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A Do-Over in the Data Center

August 13, 2014
by Gabriel Perna
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When James Wellman, CIO at Comanche County Memorial Hospital (CCMH) in Lawton, Okla., arrived at the 283-bed facility three-and-a-half years ago, its data center was a mess.

“When I showed up, we had a central data storage component with EMC but it was out of expansion capabilities. It did not have the growth to put everything on it the way we wanted to. Our digital backup before I got here had been pulled offsite to back onsite, so we had no offsite backup. Everything from the infrastructure from our network, the physical layout in the data center, right down to the floor, needed to be repaired and replaced,” Wellman says.

For a hospital that takes on a significant amount of additional data (approximately 10 terabytes) every year, having a dilapidated data center was a problem. Wellman knew he had a long way to go if he was going to fix the many issues he found in the data center. The first thing he did was a comprehensive assessment. Using a third-party consulting firm, he was able to figure out the investments needed for a redone data center. Once that was figured out, it was time to tell the CCMH Board of Directors.

James Wellman

“With any type of assessment, you have to prepare the administration and the board and talk to them. You have to let them know this is going to cost in the millions. For an organization our size, that’s not something to be taken lightly. I can’t just walk in and tell them I need $6-7 million dollars to rebuild the infrastructure,” Wellman says. With the organization investing in a new electronic medical record (EMR) system for meaningful use and undergoing data security maintenance, a significant speculation of any kind was not going to be easy to swallow.

It was going to be especially tough to swallow considering the circumstances of CCMH and the data center itself. As Wellman notes, every square foot that is spent on infrastructure in a hospital is lost revenue opportunity. Further, because CCMH is in tornado alley and subject to possible devastation, the true ideal circumstance would be a completely, remote data center with multiple feeds in a hardened shelter. Due to cost though, that wasn’t going to be the case.

Indeed, CCMH had to work in a finite area and because of the cost and enormity of the project, they needed flexibility. The different components needed to be added in stages. The hospital also needed to ensure the hospital stayed operational during the long transition.

All of these factors eventually led CCMH to Brocade, a San Jose, Calif.-based infrastructure vendor. According to Wellman, Brocade offered a valuable resource, their human capital. After hearing about a similar data center project at Children’s Hospital Los Angeles, a much larger facility, CCMH inquired about the company. Impressively, Wellman says Brocade sent the same data center design experts from that project out to remote Oklahoma. Those experts began to suggest ways they could redo the infrastructure in a costly, time-efficient manner.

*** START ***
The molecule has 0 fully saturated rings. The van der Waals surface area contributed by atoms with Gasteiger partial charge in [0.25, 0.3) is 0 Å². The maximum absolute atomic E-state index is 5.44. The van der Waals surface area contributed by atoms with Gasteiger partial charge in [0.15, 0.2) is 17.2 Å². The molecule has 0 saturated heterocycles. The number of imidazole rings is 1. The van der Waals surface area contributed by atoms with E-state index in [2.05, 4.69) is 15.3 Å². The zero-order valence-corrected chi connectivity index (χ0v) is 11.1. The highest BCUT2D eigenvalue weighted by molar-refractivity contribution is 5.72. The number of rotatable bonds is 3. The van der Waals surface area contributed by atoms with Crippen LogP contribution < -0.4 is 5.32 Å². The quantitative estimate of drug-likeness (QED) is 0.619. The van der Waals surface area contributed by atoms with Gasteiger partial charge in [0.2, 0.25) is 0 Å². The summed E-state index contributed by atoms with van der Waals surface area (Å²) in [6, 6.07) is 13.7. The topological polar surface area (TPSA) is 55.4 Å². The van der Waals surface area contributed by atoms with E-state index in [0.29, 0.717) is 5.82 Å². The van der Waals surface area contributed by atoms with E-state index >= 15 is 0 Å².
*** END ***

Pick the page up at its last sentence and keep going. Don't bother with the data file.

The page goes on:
“They had the best price but it wasn’t so great that we simply went with the cheapest option. Their understanding of our situation was much more comprehensive than any other contender,” Wellman says. “The design, the offer, and the thoroughness of that offer from Brocade far exceeded everyone else. They made us feel we were Children’s Hospital Los Angeles.”

Despite the progress CCMH has made in implementing a new data center and consolidating infrastructure, the project continues and will continue for the foreseeable future, Wellman says. It’s a five-year project, he says. The hospital continues to find and replace redundancies and find areas for improvement.

In a recent incident, the data center was down for 19 hours due to a downed primary condenser motor. Luckily, the IT department’s business continuity plans and backup systems worked, and nothing was lost.  The incident showed Wellman that taking away the data center for an even a short amount of time would be catastrophic to the functions of a hospital. Everything relies on IT to operate smoothly within the hospital, from the obvious (electronic systems) to the understated (getting food to the patient’s bed).

“We came through it well, but it was eye-opening in showing us just how much the rest of the hospital relies on IT,” Wellman says.

One area of improvement will be around imaging in data centers. Wellman notes that images often cause the most problems for storage because of their size. CCMH is investing with the Chicago-based Merge Healthcare for an offsite vendor-neutral archive (VNA), which will allow the hospital to exchange images and improve disaster recovery efforts in case of one of those tornados.

It doesn’t end with images though. CCMH is also looking for an emergency co-location that backs up all of its data. This will be another significant project within this larger initiative taking as long as two years, Wellman says. One possibility, he mentions, is a mobile data center.

“It never ends,” Wellman says. “The biggest difference now is that we’re doing it in a planned manner. Before, it was showing up [at the data center] and saying, ‘Oh my goodness, what’s happened. How did it get to this?’ We’ve overcome that.”



The third party referenced in the article was T2 Technology Group based in Los Angeles.

The downtime mentioned in the article was a cooling problem and was rectified with a redundant unit. We missed it by a few weeks. Lastly. the IT department knew all of areas we touched but when the entire hospital loses everything it can be an eye opening experience for everyone else.

Thanks for those updates James and it was great to hear your story.